Jennie Pollock
The Bishop and the urban poor

Jubilee+: What has been the cause and development of your heart for the poor? Is it a commitment that has been with you as long as you can remember, or has it grown up more recently?

Bishop Philip: It was in part the Church of England ‘s report ‘Faith in the City’ published in the 1980s which drew attention to the plight of many of our urban areas and which called for a new generation of young church leaders to commit their lives to areas characterised by deprivation.

Another big influence was Barbara Harrison, my university chaplain, who had a brilliant nose for a vocation and told us all that we needed to commit our lives to poorer areas. Where most university chaplaincy groups went on trips to the beach or the countryside, Barbara would take us to the big social housing estates of Birmingham and the Northeast!

After university I spent a year on an estate in Sunderland working with a wonderful priest called Mark Millward who had such a deep knowledge of his community and such confidence in the role of the church to make a difference to lives. After that I was hooked!

J+: What does that commitment look like practically for you? How does it work itself out in your day-to-day life?

BP: As a Parish priest it was easy! I have spent most of my ministry in large social housing estates in Sunderland, Hartlepool and Camden. I am a member of the Company of Mission Priests - a dispersed community of priests who live to a rule in order to free themselves up for ministry amongst the poor - and that has a been a huge source of support and inspiration to me.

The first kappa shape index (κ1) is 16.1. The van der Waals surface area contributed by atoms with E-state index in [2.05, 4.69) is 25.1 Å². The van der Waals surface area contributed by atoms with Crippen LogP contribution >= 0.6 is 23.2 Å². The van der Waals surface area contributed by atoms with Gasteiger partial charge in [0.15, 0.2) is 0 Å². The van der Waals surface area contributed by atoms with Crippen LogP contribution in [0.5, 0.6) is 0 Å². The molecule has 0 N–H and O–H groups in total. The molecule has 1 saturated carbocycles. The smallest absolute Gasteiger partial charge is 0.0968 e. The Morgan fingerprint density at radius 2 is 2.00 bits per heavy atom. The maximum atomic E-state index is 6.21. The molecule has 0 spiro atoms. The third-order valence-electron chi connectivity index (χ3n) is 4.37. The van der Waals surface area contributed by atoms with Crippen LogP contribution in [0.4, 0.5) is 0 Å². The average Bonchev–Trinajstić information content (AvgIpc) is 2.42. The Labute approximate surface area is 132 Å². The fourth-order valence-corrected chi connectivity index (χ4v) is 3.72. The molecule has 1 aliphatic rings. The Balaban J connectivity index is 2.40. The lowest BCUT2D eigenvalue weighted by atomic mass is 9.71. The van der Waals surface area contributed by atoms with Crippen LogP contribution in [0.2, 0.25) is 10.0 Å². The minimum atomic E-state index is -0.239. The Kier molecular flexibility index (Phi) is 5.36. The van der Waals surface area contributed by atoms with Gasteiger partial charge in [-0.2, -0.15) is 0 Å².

Since being a Bishop I have not been involved in such hands-on ministry and the question is harder to answer. I see it as part of my role to give a voice to the urban church and especially the people they seek to serve. I have tried to remind the wider church that if we are not present to serve and proclaim in areas of poverty, we are no longer the church of Jesus Christ. I have tried to ensure that urban churches are better resourced and staffed. I chair the C of E Renewal and Reform group on Estates Evangelism which has recently launched a strategic plan which seeks to renew the urban church on the grounds that if we can rebuild strong churches on estates, we will renew the church everywhere.

J+: That sounds like a challenging task, and these kinds of locations are often hard places where we know the road will be long and the challenges complex. What drives you? What keeps you going when the task seems overwhelming?

BP: I have worked in such areas because I love being there and find the ministry rewarding and highly enjoyable. There are times when it can be tiring. On those occasions you need strong networks of good relationships, an effective team around you and loads of prayer!

J+: In your message at New Wine last year you spoke about how revivals and renewals have always begun with the poor, and how if we want to see the church renewed in our day, we need to start there - are there any encouraging signs of life you are starting to see? 

I keep finding amazing new churches on estates in different part of the country. Oldhams Church in Bolton and Freedom Church in Mereside are the latest – wonderful communities of love and service, real church families. I am convinced that God is doing something massive on our estates, and it is essential that we join in.

To catch more of Bishop Philip's heart and passion for the poor, and his vision for the church's involvement in housing estates and deprived urban areas, book in for the Churches that Change Communities conference at Everyday Church Wimbledon, on Saturday, 10 November today.